When Psammis six years only had been king of Egypt and advanced with an army against Ethiopia and straightway had met with his end, Apries, the son of Psammis, succeeded, who, after Psammetichus his forefather, proved happiest of the earlier kings, since he had ruled for twenty five years, in which he had driven an army against Sidon and fought with ships the Tyrian. But when for him it had to turn out badly, it turned out from a cause that I will relate at greater length in the Lybian accounts and moderately in the present; for, after Apries had sent off a large expedition against the Cyrenians, he stumbled greatly and the Egyptians, finding fault with that, revolted from him, since they thought Apries with forethought had sent them off to manifest evil, just that their destruction might come about and he himself might rule the remaining Egyptians more safely. So thinking that terrible, those who had returned back home and the friends of those that had perished revolted openly. And, when Apries had learned that by inquiry, he sent against them Amasis to prevent them with speeches. Then after he, on coming, began to restrain the Egyptians from doing that, as he was speaking, one of the Egyptians stood behind and put a helmet on him and, while he was putting it on, asserted with a view to kingdom he put it on. And what was being done came about not in any way unwished for by him, as the event was showing plainly. For, when the revolted had set themselves him as king of the Egyptians, he prepared himself with the intenton that he would drive against Apries. But, after Apries had learned that by inquiry, he sent to Amasis an esteemed man of the Egyptians round himself, whose name was Patarbemis, and enjoined on him to bring Amasis alive to himself. When, on coming, Patarbemis called Amasis, Amasis, since he was in fact sitting down on a horse, rising on it, broke wind and bade him bring that back for Apries. Nonetheless Patarbemis thought right he, at the king’s summoning, should go to him, but he replied to him that he had long been preparing to do that and Apries would not find fault with him, because both he himself would be present and he would bring others. Then Patarbemis on the basis of what was said could not fail to know the thought and, as he was preparing, with haste he went away, since he wanted the quickest way to make clear to the king what was being done. And, when he had come to Apries without bringing Amasis, he granted no speech to him, but was very angry and gave the order to cut off his ears and nose. After the remaining of the Egyptians, who still were well minded toward his affairs, had seen the man most esteemed among them so shamefully treated with indignity, with a pause of quite no time they revolted to the others and gave themselves to Amasis. So, when Apries had learned by inquiry that too, he armed his auxiliaries and drove against the Egyptians, and he had round himself thirty thousand Carian and Ionian men as auxiliaries. Moreover, his royal palace was in the city of Sais, which was large and worth beholding. Then those round Apries went against the Egyptians and those round Amasis against the foreigners. Thus in the city of Momemphis both parties came to be and were to make trial of each other.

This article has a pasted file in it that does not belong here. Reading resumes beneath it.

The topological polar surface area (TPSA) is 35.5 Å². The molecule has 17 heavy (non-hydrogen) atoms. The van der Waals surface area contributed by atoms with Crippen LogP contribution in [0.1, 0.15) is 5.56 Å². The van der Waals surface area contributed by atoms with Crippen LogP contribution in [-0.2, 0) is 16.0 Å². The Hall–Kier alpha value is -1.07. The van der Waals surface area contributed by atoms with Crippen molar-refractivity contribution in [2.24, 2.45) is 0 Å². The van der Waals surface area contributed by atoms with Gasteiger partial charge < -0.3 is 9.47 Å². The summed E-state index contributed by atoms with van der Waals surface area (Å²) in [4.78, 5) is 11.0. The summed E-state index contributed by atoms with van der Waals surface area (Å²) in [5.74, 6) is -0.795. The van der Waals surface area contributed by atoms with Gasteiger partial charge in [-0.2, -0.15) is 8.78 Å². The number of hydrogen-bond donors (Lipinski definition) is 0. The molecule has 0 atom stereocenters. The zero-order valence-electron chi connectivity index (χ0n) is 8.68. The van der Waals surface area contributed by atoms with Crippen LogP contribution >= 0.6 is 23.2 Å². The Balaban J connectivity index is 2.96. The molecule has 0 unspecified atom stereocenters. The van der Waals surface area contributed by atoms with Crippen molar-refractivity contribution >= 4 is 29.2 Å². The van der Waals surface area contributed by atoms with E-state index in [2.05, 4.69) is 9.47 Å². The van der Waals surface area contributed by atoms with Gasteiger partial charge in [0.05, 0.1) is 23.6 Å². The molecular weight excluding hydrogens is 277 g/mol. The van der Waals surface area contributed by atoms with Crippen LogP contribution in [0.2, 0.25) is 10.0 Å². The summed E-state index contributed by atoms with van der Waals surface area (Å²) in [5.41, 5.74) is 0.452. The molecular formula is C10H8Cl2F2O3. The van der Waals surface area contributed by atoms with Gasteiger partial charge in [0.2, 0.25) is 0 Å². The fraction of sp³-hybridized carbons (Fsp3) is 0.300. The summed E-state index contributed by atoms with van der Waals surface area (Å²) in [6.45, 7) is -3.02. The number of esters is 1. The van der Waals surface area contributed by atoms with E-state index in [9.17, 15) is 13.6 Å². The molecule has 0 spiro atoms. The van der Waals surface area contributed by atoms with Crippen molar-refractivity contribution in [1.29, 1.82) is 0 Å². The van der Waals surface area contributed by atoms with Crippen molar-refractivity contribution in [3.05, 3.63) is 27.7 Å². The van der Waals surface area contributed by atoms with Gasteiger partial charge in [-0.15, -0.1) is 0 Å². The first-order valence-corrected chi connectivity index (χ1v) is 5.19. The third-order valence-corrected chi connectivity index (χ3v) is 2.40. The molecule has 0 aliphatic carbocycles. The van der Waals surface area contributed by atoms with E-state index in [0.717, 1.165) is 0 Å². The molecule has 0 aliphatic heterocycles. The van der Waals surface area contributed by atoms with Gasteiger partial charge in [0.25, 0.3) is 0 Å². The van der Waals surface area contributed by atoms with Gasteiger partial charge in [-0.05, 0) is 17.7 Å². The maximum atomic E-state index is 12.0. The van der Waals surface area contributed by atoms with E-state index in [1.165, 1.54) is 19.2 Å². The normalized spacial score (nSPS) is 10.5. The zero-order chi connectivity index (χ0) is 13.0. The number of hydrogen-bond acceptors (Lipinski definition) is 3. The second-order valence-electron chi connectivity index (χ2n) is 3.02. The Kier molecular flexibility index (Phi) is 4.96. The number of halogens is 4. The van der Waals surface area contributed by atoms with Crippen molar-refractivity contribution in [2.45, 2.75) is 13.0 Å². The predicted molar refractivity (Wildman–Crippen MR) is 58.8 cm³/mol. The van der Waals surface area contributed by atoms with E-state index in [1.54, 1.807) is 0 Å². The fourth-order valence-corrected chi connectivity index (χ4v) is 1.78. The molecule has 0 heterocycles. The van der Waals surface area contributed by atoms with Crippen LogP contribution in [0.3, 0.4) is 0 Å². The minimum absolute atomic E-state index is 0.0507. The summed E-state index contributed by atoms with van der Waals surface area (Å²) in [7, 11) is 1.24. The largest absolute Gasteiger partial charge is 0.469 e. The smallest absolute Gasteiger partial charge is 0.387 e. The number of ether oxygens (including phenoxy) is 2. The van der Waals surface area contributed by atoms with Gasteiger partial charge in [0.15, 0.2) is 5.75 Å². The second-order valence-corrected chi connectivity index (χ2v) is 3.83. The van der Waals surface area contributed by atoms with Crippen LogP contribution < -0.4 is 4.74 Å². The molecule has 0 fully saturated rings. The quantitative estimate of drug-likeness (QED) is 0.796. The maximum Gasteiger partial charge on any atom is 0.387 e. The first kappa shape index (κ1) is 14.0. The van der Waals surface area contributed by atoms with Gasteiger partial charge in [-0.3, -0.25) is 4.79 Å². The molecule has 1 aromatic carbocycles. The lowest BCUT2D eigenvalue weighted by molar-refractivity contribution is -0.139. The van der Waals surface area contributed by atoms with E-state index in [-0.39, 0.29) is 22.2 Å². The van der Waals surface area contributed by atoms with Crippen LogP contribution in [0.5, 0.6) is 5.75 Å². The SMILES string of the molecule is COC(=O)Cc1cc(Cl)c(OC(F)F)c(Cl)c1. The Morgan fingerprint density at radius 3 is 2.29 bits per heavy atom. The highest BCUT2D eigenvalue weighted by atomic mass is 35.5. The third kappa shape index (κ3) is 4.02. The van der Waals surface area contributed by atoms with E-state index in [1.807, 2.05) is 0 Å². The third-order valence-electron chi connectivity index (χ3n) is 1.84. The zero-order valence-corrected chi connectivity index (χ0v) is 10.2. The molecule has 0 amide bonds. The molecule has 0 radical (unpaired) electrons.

There are seven kinds of Egyptians and of them one group priests and another warriors is called and another cowherds, another swineherds, another retailers, another interpreters and another pilots. So many are the kinds of Egyptians and names have been assigned to them after their arts. The warriors among them are called Calasiries and Hermotybies and are from the following districts, as indeed by districts all Egypt is divided up. These are the districts of the Hermotybies: the Bousirisian, the Saisian, the Chemmisian, the Papremisian, the island called Prosopitis, half of Nathos. From those districts the Hermotybies are, who amounted, whenever they amounted to the most, to sixteen myriads, and of them no one has learned anything of handicraft, but they are devoted to what is fit for battle. And of the Calasiries are the following other districts: the Theban, the Boubastisian, the Aphthisian, the Tanisian, the Mendesian, the Sebennysian, the Athribisian, the Pharbaithisian, the Thmouisian, the Onouphisian, the Anysian, the Myekphorisian (that district is settled on an island, opposite the city of Boubastis). Those districts then are the Calasiries’, who amounted, whenever they amounted to the most, to twenty five myriads of men. To those too it is not permitted to practise any art, but they practise what is regarding war alone, son inheriting from father. Now, whether the Greeks have learned that too from the Egyptians, I am not able to judge exactly, because I see the Thacians, the Scythians, the Persians, the Lydians and almost all the barbarians of the opinion those who learn the arts and their descendants are further from honor than all the other fellow citizens and those removed from masteries of handicrafts are considered to be noble and especially those devoted to war. Anyhow, all the Greeks have learned that and especially the Lacedaemonians, while the Corinthians least despise the artisans of handicrafts. And the following honors were selected out for those groups alone of the Egyptians besides the priests, twelve selected out fields free of tax for each. The field is a hundred Egyptian cubits every way and the Egyptian cubit is in fact equal to the Samian. That indeed was selected out for all of them, but the following fruits they enjoyed in rotation and in no way the same men: a thousand of the Calasiries and another of the Hermotybies were the lance-bearers each year for the king; to those then besides the fields the following other gifts were given each day, a measure of baked grain, five minae for each, two minae of cow’s meat, four cups of wine. Those gifts were given to those who were lance-bearers on any occasion.